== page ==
Produced in partnership with the New York City Bar Association
This event is free for all non-lawyers and $15 for lawyers who are not members of the New York City Bar Association.
The so-called “independent state legislature theory” is front and center in Moore v. Harper, one of this Supreme Court term’s most watched cases. This radical theory holds that the Electors Clause and Elections Clause in the Constitution give state legislatures the authority to make decisions about federal elections without the oversight of state courts — and despite the existence of state constitutional provisions purporting to govern such elections.
First proposed in the aftermath of the 2000 election, the theory has gained prominence during litigation over the 2020 election. Adoption of this dangerous theory could impact, for example, states’ ability to ban political gerrymandering.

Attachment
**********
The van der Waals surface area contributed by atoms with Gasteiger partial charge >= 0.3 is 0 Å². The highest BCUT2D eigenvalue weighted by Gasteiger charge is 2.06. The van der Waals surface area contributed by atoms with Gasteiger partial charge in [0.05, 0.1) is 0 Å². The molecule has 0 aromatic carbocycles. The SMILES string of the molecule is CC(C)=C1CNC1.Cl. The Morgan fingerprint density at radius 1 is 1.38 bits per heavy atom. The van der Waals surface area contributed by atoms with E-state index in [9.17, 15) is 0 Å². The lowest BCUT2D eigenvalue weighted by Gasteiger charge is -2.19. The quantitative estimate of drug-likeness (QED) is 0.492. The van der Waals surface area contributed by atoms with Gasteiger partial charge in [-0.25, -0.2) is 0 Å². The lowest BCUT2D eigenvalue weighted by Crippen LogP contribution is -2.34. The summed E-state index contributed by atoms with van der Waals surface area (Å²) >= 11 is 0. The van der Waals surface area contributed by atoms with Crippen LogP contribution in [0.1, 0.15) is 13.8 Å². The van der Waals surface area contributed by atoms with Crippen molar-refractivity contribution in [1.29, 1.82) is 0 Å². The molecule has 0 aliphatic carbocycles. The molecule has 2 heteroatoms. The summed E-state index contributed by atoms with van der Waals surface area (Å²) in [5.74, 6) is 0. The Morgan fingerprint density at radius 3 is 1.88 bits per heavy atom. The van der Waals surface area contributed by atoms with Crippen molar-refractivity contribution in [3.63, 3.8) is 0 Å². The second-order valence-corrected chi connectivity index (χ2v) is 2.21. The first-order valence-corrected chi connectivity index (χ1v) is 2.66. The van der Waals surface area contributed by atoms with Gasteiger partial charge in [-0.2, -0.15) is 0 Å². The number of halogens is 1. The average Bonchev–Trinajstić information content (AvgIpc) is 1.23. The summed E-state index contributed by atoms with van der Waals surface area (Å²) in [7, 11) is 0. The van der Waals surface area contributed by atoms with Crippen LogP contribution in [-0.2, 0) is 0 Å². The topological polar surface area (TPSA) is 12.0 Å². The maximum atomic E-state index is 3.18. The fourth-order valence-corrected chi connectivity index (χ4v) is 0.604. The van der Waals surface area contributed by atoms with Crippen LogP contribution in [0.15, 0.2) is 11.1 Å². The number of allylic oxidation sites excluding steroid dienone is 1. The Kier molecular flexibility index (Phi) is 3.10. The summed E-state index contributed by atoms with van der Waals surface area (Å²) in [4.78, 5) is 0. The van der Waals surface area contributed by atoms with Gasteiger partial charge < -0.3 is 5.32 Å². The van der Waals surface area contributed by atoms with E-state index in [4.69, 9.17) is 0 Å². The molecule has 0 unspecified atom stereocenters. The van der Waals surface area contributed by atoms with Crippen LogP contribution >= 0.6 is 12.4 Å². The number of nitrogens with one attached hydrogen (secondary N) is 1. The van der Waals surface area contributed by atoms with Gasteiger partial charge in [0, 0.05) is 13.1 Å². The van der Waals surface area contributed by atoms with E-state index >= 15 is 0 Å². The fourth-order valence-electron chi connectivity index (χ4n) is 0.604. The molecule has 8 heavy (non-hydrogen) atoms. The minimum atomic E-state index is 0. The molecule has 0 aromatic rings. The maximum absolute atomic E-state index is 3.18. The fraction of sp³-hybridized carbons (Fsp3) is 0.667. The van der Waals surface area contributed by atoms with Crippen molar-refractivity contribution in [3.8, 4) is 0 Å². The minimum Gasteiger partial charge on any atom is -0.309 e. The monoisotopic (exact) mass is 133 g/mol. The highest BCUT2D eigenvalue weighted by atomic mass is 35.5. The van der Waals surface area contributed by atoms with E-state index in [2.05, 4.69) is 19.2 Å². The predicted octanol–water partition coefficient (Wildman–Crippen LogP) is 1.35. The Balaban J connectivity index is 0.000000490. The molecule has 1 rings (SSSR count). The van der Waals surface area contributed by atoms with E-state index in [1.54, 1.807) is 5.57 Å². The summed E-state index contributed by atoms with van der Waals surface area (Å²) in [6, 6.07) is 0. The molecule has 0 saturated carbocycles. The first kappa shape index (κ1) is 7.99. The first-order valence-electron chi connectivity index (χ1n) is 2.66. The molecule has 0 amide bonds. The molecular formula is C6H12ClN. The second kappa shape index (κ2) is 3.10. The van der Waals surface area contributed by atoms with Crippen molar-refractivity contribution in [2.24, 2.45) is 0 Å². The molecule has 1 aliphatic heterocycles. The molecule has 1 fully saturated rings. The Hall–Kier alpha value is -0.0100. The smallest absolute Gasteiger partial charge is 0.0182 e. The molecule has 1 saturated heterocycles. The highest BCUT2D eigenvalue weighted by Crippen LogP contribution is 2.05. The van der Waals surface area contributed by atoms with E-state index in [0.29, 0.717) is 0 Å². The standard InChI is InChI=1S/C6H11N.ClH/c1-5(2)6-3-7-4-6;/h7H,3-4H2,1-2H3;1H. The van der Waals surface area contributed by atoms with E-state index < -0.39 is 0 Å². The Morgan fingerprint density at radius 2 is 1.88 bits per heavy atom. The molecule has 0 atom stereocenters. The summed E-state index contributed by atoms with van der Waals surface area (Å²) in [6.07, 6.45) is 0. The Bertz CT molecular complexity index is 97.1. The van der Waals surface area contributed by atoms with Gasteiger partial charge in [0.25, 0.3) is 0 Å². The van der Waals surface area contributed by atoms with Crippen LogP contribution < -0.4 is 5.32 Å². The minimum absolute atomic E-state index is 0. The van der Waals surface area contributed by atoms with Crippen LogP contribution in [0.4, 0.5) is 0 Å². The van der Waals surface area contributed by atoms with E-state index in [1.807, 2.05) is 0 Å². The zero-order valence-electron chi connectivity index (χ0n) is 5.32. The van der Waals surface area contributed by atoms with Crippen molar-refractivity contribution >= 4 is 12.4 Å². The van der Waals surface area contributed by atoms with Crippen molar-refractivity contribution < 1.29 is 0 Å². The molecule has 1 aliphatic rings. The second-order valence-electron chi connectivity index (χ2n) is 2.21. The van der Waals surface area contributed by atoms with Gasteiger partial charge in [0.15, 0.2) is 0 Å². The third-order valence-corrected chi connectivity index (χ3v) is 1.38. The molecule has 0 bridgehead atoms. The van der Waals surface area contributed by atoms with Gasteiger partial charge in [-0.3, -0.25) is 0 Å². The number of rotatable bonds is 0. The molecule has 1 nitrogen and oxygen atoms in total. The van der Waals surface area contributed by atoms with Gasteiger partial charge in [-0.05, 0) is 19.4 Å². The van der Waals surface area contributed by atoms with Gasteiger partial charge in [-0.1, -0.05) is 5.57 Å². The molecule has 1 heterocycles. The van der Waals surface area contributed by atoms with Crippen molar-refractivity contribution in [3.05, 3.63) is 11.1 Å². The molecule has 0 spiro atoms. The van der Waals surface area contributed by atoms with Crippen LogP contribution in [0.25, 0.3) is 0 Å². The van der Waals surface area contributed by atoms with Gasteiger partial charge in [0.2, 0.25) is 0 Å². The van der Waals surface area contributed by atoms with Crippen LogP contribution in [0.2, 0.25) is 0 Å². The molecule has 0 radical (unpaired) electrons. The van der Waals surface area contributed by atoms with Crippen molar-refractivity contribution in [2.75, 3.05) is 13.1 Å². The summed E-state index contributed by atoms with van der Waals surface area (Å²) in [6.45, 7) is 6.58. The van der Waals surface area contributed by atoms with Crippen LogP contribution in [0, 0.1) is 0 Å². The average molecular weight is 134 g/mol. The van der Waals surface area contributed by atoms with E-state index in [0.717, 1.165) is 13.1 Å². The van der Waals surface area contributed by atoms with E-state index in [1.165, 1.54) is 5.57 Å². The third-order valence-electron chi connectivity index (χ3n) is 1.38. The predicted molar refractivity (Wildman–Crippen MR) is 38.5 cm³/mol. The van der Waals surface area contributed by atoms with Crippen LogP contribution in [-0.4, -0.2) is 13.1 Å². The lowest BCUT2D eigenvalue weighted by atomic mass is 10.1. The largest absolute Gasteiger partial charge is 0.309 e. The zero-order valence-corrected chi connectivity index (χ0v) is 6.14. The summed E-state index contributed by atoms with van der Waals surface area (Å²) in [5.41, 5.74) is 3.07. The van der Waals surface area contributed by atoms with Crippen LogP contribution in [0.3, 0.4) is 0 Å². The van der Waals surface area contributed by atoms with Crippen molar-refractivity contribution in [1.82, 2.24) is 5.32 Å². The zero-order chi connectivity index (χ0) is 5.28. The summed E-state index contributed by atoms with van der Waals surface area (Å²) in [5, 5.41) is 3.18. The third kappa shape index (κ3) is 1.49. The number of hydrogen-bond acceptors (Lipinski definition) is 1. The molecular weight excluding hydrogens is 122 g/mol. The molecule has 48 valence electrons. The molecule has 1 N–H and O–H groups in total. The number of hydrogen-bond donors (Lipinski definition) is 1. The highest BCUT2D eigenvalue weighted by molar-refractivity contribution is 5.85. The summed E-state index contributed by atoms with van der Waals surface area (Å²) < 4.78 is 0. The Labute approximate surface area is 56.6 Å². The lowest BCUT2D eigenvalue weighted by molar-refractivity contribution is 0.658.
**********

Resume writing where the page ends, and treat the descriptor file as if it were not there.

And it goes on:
In this timely program, prominent scholars and practitioners will explore whether the independent state legislature theory has any valid constitutional underpinnings, the historical origins of the relevant constitutional clauses, and the challenges that a Supreme Court decision endorsing this theory would present for our democracy.
- Carter G. Phillips, Sidley Austin LLP, Counsel of Record for Amicus Curiae Conference of Chief Justices in Moore v. Harper
- Carolyn Shapiro, Professor of Law and Founder and Codirector, Institute on the Supreme Court of the United States, Chicago-Kent School of Law
- Thomas Wolf, Deputy Director, Brennan Center Democracy Program
- Moderator: Anil Kalhan, Professor of Law, Thomas R. Kline School of Law, Drexel University; Visiting Professor of Law, Yale Law School
- Welcome: Marcy L. Kahn, Chair, Rule of Law Task Force, New York City Bar; Associate Justice (Retired), New York Appellate Division, First Department